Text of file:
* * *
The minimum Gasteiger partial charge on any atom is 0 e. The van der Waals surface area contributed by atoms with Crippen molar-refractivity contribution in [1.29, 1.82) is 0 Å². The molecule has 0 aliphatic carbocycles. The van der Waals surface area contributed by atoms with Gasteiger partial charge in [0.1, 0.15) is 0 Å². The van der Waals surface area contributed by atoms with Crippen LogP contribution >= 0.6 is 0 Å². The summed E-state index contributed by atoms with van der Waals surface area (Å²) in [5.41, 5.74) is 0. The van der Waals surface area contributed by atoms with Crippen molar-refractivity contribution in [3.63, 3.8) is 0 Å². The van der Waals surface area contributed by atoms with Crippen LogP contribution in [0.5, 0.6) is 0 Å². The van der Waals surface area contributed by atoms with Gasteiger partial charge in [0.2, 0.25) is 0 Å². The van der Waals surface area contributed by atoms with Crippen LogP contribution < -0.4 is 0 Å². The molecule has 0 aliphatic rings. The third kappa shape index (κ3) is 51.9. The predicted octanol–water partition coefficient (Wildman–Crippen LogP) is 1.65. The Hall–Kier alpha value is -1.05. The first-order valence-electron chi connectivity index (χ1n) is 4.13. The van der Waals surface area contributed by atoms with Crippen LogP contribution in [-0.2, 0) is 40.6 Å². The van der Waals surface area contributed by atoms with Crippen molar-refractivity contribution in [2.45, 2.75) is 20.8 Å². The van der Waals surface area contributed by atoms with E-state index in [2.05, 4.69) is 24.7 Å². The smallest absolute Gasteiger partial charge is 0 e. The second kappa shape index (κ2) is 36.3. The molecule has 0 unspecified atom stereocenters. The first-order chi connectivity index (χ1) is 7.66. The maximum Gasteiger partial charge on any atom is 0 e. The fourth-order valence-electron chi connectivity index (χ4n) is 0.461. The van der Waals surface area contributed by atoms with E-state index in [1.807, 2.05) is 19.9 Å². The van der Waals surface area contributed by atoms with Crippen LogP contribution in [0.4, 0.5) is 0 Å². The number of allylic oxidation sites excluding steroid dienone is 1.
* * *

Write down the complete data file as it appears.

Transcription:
The minimum Gasteiger partial charge on any atom is 0 e. The van der Waals surface area contributed by atoms with Crippen molar-refractivity contribution in [1.29, 1.82) is 0 Å². The molecule has 0 aliphatic carbocycles. The van der Waals surface area contributed by atoms with Gasteiger partial charge in [0.1, 0.15) is 0 Å². The van der Waals surface area contributed by atoms with Crippen LogP contribution >= 0.6 is 0 Å². The summed E-state index contributed by atoms with van der Waals surface area (Å²) in [5.41, 5.74) is 0. The van der Waals surface area contributed by atoms with Crippen molar-refractivity contribution in [3.63, 3.8) is 0 Å². The van der Waals surface area contributed by atoms with Crippen LogP contribution in [0.5, 0.6) is 0 Å². The van der Waals surface area contributed by atoms with Gasteiger partial charge in [0.2, 0.25) is 0 Å². The van der Waals surface area contributed by atoms with Crippen LogP contribution < -0.4 is 0 Å². The molecule has 0 aliphatic rings. The third kappa shape index (κ3) is 51.9. The predicted octanol–water partition coefficient (Wildman–Crippen LogP) is 1.65. The Hall–Kier alpha value is -1.05. The first-order valence-electron chi connectivity index (χ1n) is 4.13. The van der Waals surface area contributed by atoms with Crippen LogP contribution in [-0.2, 0) is 40.6 Å². The van der Waals surface area contributed by atoms with Crippen molar-refractivity contribution in [2.45, 2.75) is 20.8 Å². The van der Waals surface area contributed by atoms with E-state index in [2.05, 4.69) is 24.7 Å². The smallest absolute Gasteiger partial charge is 0 e. The second kappa shape index (κ2) is 36.3. The molecule has 0 unspecified atom stereocenters. The first-order chi connectivity index (χ1) is 7.66. The maximum Gasteiger partial charge on any atom is 0 e. The fourth-order valence-electron chi connectivity index (χ4n) is 0.461. The van der Waals surface area contributed by atoms with E-state index in [1.807, 2.05) is 19.9 Å². The van der Waals surface area contributed by atoms with Crippen LogP contribution in [0.4, 0.5) is 0 Å². The number of allylic oxidation sites excluding steroid dienone is 1.